Today I went on a first aid refresher course, so that I can continue to teach for Pony Club, be insured on the Instructors register, and of course for everyone’s peace of mind.
It’s been three years since I last did a course, and I was pleased that nothing came as a big surprise, and the knowledge was somewhere in my head, albeit a bit rusty. Thinking back to previous courses I’ve done this one was the most interactive and hands-on – not one I would have enjoyed four years ago, but in my old age I’ve become more tolerant of making a fool out of myself as I tap a mannequin and ask it to respond …
The hands-on aspect reinforced the theory well, and I think it’s made me feel more confident afterwards than I have on previous courses.
I still don’t particularly want to put my knowledge to the test, but I’m sure my clients will be reassured by my certificate.
I won’t bore you all with the details, but one thing that stuck in my mind came from a conversation with other equestrians over lunch. Most of us put body protectors on and then zip our coat up over the top. Or pull out hoody over our bulk. So what happens when we fall off and, God forbid, need “basic life support”?
Our body protectors need removing. Clothing we can live with and do chest compressions over the top, but it is impossible to save someone’s life with a rigid body protector. So by burying out body protectors under our coat and jumpers means precious time is wasted hunting for scissors to cut clothing off so that the front of the body protector can be opened or removed, depending on the design. Plus there has to be a scissor hunt …
So potentially, wearing your body protector on the outside of your clothes could be the difference between life and death.
You always hear horrific stories at these sorts of courses, of people falling off and smashing bones – this reminded me of a pony clubber who fell off last summer into her arms and broke both wrists and one elbow. And another lady told of when she fell off during her Stage III exam and her chinstrap-less hat flew off, causing her to be hospitalised for three days.
And you never think of banging your head in the same way … It’s definitely concussion or compression, you’ll tell the ambulance.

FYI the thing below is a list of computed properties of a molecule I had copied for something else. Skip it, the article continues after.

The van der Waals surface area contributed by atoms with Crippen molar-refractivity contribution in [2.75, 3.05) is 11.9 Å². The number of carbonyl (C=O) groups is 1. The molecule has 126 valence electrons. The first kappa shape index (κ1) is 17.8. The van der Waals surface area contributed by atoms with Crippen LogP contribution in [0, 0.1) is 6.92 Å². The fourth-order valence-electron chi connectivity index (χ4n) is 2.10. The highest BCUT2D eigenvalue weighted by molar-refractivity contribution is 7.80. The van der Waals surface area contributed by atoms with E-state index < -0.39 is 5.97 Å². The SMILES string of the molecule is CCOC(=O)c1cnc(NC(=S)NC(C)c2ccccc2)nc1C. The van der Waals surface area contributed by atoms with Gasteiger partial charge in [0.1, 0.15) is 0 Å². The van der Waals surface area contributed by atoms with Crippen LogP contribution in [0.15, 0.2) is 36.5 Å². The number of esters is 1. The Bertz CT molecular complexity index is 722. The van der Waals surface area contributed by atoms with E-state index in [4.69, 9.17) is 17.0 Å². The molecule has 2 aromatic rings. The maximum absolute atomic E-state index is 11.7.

We all had a laugh with bandaging because, as equestrians, our standards are a lot higher than a first aiders – however, as pointed out, the paramedics won’t pass or fail us on our bandaging technique, they’ll just be pleased the injury or wound is being treated.
Today a lot of focus was put onto the fact that first aid is common sense. Don’t move the casualty unless necessary; breathing takes priority over everything, including paralysis; ambulance control will talk you through every step and make any decisions for you; and defibrillators are amazing and everyone should have one. They even talk you through, in a robotic voice, basic life support – counting thirty compressions and two breaths.
Compared to my first first aid course the approach seems to have shifted away from iron clad rules to a give-it-your-best-shot approach. This means if you lose count of the chest compressions it’s not the end of the world, and it doesn’t really matter if you do the breaths before compressions – although not the most efficient it doesn’t do any harm.
I think this approach should encourage more people to undertake first aid courses, as its a positive line of thought, and wants people to work in the right direction to save a life, rather than running away. I did think it was a shame that first aid is only taught in Scouts or Guides, or any other club, and not on the school curriculum, because there is initial fear associated with first aid, and the introduction at an early age would reduce this.
Now I’m home, I’m assessing our first aid supply, only to find that we only have a handful of plasters and recycled bandages to hand. My next job is to buy a home first aid kit, and also one for my car. If I’m feeling really motivated, I may even check the first aid kit at the yard and make sure there’s a list of first aiders up on display.
In the meaning, here is a video we watched today …Here!